Uniform Coverage: Helping Vets Package Their Skills for the Private Sector


As the United States draws down its involvement in foreign wars, thousands of veterans are swelling the ranks of American civilians seeking employment. As many as a third of them have skills much in demand by a resurgent manufacturing sector, but they often have trouble getting interviews. However, when the Center for Advanced Manufacturing Puget Sound (CAMPS) recently put 22 of these veterans through a three-day, 24-hour course called Military to Manufacturing—or M2M—Career Pathways, nearly three-fourths received immediate job offers.

The course teaches veterans to use common hand tools and read drawings. Students also learn about shop safety and basic concepts such as lean manufacturing. They are given a mechanical aptitude test that recommends whether an individual should be a machinist, an assembler or a support person. More significant, the veterans learn which of the skills they learned in the military are valuable to private-sector employers.

“These vets are working on the world’s most advanced equipment, whether its communications equipment or aircraft,” says Tom McLaughlin, executive director at CAMPS, a nonprofit organization that helps manufacturers find workforce solutions. “Seven of the 10 skills required for an aircraft technician are skills important on the shop floor, but they [the veterans] don’t think to put those skills on their résumés.”

A private employer might not understand, for example, that a person who has done maintenance work on military helicopters has the ability to do math calculations, handle diagnostic tests, implement quality control and do operational monitoring, says McLaughlin.

M2M, which CAMPS developed in partnership with the Washington National Guard, the Washington State Department of Veterans Affairs and Green River Community College, will train 460 veterans during the next year in locations across the state.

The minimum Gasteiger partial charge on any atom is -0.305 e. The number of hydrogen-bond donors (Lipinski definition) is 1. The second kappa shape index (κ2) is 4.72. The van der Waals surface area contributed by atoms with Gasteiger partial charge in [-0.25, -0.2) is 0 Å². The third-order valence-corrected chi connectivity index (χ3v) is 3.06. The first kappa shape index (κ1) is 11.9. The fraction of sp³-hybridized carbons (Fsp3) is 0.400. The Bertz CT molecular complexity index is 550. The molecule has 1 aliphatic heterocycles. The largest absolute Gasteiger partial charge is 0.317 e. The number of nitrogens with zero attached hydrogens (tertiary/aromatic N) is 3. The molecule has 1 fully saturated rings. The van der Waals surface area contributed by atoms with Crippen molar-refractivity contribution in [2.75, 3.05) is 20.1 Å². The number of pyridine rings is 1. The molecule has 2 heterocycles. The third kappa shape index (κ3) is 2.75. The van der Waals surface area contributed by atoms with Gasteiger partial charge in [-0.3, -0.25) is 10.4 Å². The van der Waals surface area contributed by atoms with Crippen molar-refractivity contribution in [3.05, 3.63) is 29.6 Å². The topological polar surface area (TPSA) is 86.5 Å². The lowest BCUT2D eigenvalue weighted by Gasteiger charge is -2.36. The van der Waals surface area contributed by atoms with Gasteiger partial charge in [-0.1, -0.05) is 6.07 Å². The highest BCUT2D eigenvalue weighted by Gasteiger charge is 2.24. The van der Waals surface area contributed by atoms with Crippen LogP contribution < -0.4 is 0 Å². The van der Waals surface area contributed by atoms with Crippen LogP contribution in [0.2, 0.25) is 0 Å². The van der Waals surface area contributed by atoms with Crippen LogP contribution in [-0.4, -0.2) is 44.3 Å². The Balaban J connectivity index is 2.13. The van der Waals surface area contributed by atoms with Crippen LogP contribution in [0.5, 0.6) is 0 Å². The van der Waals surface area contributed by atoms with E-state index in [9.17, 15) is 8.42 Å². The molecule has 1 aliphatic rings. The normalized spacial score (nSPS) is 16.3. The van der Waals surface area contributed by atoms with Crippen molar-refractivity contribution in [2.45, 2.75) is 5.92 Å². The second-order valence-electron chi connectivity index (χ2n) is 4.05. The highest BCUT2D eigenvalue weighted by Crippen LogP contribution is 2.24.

The 2016 Washington Manufacturing Awards: Legacy Award

The 2016 Washington Manufacturing Awards: Legacy Award

Winner: Belshaw Adamatic Bakery Group
Legacy Award
Belshaw Adamatic Bakery Group
Auburn › belshaw-adamatic.com
When it’s time to make doughnuts — or loaves of bread, or sheets of rolls — it could well be a Belshaw Adamatic piece of equipment that’s turning out the baked goods. From a 120,000-square-foot plant in Auburn, Belshaw Adamatic produces the ovens, fryers, conveyors and specialty equipment like jelly injectors used by wholesale and retail bakeries.
The firm’s two legacy companies — Belshaw started in 1923, Adamatic in 1962 — combined forces in 2007. Italy’s Ali Group North America is the parent.
It it takes work to maintain a legacy. A months-long strike in 2013 damaged morale and forced a leadership change. Frank Chandler was named president and CEO of Belshaw Adamatic in September 2013. The company has since strived to mend workplace relationships while also introducing a stream of new products, such as a convection oven, the BX Eco-touch, with energy saving features and steam injection that can be programmed for precise times in baking. The company energetically describes it as “an oven that saves time, reduces errors, makes an awesome product, and is fun to use and depend on every day!”
So far, more than 3,000 have been installed in quick-service restaurants, bakeries, cafés and supermarkets in the United States. They are the legacy of Thomas and Walter Belshaw, former builders of marine engines, who began producing patented manual and automated doughnut-making machines in Seattle 90 years ago. They sold thousands worldwide and, today, Belshaw Adamatic is the nation’s largest maker and distributor of doughnut-making equipment.